{*Ibid., pp. 88, 89.}

"When Mr. Darby affirms that the totality of churches here below forms the Church, he goes also too far, seeing that what forms the Church is not only the totality of the churches at a given time, but the totality of the believers in all the succession of ages between the first and second advent of Christ."

"Mr. Darby's manner of thinking makes a division of the body of Christ in two, and even makes two bodies of Christ, if I may say so; namely, first, this pretended body of Christ that God should have created complete on earth," etc.*

{*Ibid., p. 93.}

"I could not charge myself with any responsibility in respect of this pretended exterior body, . . . or this would-be assembly, which, however, has never been assembled."*

{*Ibid., p. 125.}

"Now, this view is contrary, at once, to the notions which scripture gives us of the totality and unity of the Church, as well as of the assembly of the Church, since the earthly body of Christ, which Mr. Darby believes to have been formed of a totality of disseminated churches, would never have been really assembled here below."*

{*"Defence of the Principles," etc., p. 94; and "Essay on the Kingdom of God," pp. 116, 117.}

Such is the language of Mr. Olivier.

I will not make any observations on the passages just cited. I confine myself to begging the reader not to take what is there said of my views as being an exact representation of them. My object is only to establish the fact as to the doctrine.

The Evangelical Church of Geneva believes that particular churches, established in different places, and more or less a mixture of regenerate and unconverted persons, ought, etc.: "it believes, also, that over and beyond all those particular churches which have been, are, and shall be, there exists before God a holy universal Church, composed of all the regenerate, and forming a single invisible body of which Jesus Christ is the Head, and of which the members shall be manifested only at the last day."*

{*It is the reproduction of Mr. F. Olivier's views, with this difference, that Mr. Olivier makes the Church consist of all the believers between the first and the second coming of Jesus; and the constitution of the Evangelical Church of Geneva makes it consist of all the regenerate, an expression which must embrace also the believers of the Old Testament.}

99 Here are ideas sufficiently precise. There are particular churches, and there is an invisible universal Church. Now I say that the idea of the Church, such as the word of God presents it, is entirely lost here.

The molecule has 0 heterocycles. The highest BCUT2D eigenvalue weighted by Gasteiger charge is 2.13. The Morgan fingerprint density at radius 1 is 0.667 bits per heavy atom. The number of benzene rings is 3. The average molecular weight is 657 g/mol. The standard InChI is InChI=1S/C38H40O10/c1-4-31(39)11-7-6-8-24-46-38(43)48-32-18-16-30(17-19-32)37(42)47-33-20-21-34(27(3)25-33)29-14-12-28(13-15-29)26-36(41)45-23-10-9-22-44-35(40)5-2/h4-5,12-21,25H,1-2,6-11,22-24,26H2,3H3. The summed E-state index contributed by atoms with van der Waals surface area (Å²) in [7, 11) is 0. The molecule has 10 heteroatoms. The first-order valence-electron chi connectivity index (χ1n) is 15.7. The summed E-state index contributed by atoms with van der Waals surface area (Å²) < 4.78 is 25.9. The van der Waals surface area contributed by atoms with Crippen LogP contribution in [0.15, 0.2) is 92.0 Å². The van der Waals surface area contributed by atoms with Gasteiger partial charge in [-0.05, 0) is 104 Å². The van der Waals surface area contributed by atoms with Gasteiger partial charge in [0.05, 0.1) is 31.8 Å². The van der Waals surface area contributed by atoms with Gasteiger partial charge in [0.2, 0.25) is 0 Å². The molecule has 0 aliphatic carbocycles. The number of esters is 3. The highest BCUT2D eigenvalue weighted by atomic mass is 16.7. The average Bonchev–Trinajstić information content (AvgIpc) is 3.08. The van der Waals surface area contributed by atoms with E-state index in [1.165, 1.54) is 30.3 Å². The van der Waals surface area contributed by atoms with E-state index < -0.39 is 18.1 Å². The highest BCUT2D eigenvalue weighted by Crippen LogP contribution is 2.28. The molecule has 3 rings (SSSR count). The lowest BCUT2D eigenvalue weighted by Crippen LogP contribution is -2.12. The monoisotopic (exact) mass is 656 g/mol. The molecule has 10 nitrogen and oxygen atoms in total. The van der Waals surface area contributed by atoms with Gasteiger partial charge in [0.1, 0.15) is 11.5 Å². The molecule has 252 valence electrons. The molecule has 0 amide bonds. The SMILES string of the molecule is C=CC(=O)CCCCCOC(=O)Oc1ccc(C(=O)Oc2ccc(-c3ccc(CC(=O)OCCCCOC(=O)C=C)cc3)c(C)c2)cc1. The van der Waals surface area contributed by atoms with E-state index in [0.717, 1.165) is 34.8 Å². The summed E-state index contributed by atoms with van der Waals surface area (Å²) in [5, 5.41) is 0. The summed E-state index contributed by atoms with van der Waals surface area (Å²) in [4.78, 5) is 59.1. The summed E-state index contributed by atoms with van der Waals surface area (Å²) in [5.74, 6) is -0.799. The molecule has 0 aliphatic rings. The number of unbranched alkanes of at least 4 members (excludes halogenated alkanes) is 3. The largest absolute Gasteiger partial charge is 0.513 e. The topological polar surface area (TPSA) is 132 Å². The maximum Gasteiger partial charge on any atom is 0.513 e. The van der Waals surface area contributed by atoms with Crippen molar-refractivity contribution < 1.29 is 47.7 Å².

The constitution of the Free Church of the Canton of Vaud goes farther. It makes of their Vaudois flocks a body which, according to it, is a church, and the spouse of Christ.

Mr. Monsell sets forth views fundamentally the same; but I pass by his essay here; I will speak of it elsewhere. It is not necessary, either, to speak of the opinions which are in vogue in England.

An evident consequence of the opinions just cited is, that there exists not a unity like that which we find in the apostolic times, and that it is not even sought. The movements which we witness are national. We have a free church of Scotland, a free church of the Canton of Vaud, an evangelical church of Geneva, and the reformed churches of France. *

{*I know not if our brethren of France have advanced a step in their ecclesiastical ideas, and rejected the idea of a reformed church of France. In general, they speak of the reformed churches of France; but they speak also of a church, and the projected constituent assembly seem about to unite the reformed churches in a body. Some explanations would be desirable on this subject. Nobody, at this time, should seek to create embarrassment for them by inducing them to express themselves on that head: not I, at least. Their Address being only provisional, perhaps we ought not to seek in it anything but a language long used. However this be, speak they of the churches or of a reformed church, it is a question always of a church of France, of the churches of France.}

Now, what is the scriptural idea of the Church?

I leave aside the idea of the invisible church, an idea which is not found in the Bible. An invisible assembly is almost nonsense. There will be a universal Church manifested in glory in the day of Christ.* Far from being invisible, it will be seen in all the glory of its Head. The children of God, alas! are but too often hidden in the world; and in this sense one may speak of an invisible church. In this case, where is the city set on a hill? where is the light which the Lord would not put under a bushel? To say church is to say assembly. Mr. Olivier makes use of this word to say that, since believers have never been all assembled, there has been no assembly, nor church consequently, except by a figure which consists in speaking of a part for the whole.